There was once a time when hotels lacked television or booking websites to advertise. Instead, providing well-designed guest welcome amenities that were hard to pass up, guests did the advertising legwork for them. Compliments of the hotel.
Hotel Complementaries in The Golden Age of Travel
When airflight became a common mode of transportation, we entered what was considered the Golden Age of Travel.
Hotels and lodging accommodations competed with clever advertising gimmicks from mailable postcards to luggage labels. Listed here are a handful of those gimmicks.
Smoking or Non? Hotel Restaurant Matchbooks
Hotels and restaurants once advertised on matchbooks and matchboxes. The collection of match-related items, called phillumeny, keeps wanderlusts searching for these unique ads today.
But matchbooks became a dangerous liability to hotels (especially before fire-resistant bedding and drapes) by enticing guest to smoke and potentially cause fires.
The final flick of the finger came in 1973, after Bic’s invention of disposable cigarette lighters. Standard 20-stick matchbooks were no match for Bic’s 3,000 ignited lights. After that, anti-smoking campaigns in the 1980’s were the final nail in the coffin.
And that’s just the matchbook.
Furthermore, recent statewide smoking bans prohibit hotels and motels, along with restaurants and bars, from allowing smoking in public areas like lobbies and corridors.
Although some states allowed a percentage of smoking rooms, it’s no longer common to see hotel nightstand ashtrays. Today, smoking rooms are practically nonexistent in hotels.
Wish You Were Here! Hotel and Motel Postcards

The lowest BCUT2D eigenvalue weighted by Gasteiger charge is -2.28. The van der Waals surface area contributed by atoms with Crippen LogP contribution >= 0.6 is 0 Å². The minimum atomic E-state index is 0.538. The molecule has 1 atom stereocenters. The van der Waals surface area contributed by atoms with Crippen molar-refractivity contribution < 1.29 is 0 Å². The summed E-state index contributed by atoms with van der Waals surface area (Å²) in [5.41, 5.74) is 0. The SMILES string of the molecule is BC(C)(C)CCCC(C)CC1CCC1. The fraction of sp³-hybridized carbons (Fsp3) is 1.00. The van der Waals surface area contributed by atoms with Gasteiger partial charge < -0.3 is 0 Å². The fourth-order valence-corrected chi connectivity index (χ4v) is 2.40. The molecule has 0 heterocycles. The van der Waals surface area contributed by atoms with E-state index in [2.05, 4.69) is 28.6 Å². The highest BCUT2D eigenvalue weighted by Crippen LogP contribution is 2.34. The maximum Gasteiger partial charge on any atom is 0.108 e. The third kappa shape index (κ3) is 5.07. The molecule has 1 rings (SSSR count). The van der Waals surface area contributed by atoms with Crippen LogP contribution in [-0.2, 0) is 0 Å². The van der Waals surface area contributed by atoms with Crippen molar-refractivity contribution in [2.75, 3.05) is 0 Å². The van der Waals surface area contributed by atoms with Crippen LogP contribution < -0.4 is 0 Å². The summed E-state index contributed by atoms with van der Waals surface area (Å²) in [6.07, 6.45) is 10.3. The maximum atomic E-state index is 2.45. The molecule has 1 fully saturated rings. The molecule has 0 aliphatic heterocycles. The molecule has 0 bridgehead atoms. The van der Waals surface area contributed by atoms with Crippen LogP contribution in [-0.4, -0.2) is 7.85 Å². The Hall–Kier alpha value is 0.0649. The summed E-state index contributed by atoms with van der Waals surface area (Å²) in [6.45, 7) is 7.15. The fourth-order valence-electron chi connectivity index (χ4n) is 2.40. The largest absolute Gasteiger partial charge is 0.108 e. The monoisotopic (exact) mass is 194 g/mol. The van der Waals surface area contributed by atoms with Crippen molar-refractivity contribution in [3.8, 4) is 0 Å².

In the Victorian days, not everyone could afford 35mm cameras. So when visitors toured historic landmarks like the Statue of Liberty, they’d pick up printed postcards of where they visited to mail back home.
In the 1920s and 30s, lodging and hospitality brands soon realized this was an inexpensive way to advertise and adapted the habit as well.
Along with their location and contact information, hotels often featured two images: One of the hotel’s exterior facade, the other of a standard guest room interiors.
“Free with Stay” postcards were often left at the reception check-in areas and on guest room desks. That way, guests could write home to their honey while marketing the hotel. Also, before World War II, hotels with indoor plumbing had bragging rights.
Take a Letter: Promotional Hotel Pens and Pads
Also on hotel desks, you might find letterhead stationery pads for jotting notes and making scribbles. You might have even found fountain pens for using.
Even though we have digital note-taking apps on our phones, hotel rooms today still offer this note-taking pad amenity. Even as technology has advanced, some of us still prefer to keep a handwritten daily journal.
Room Service, Please! The Turn Down Pillow Mint
Leave your room for dinner and night caps and you’d return to find housekeeping provided an evening bed turndown service. And what’s on that pillow? A wrapped chocolate mint candy, in case you had a sweet tooth.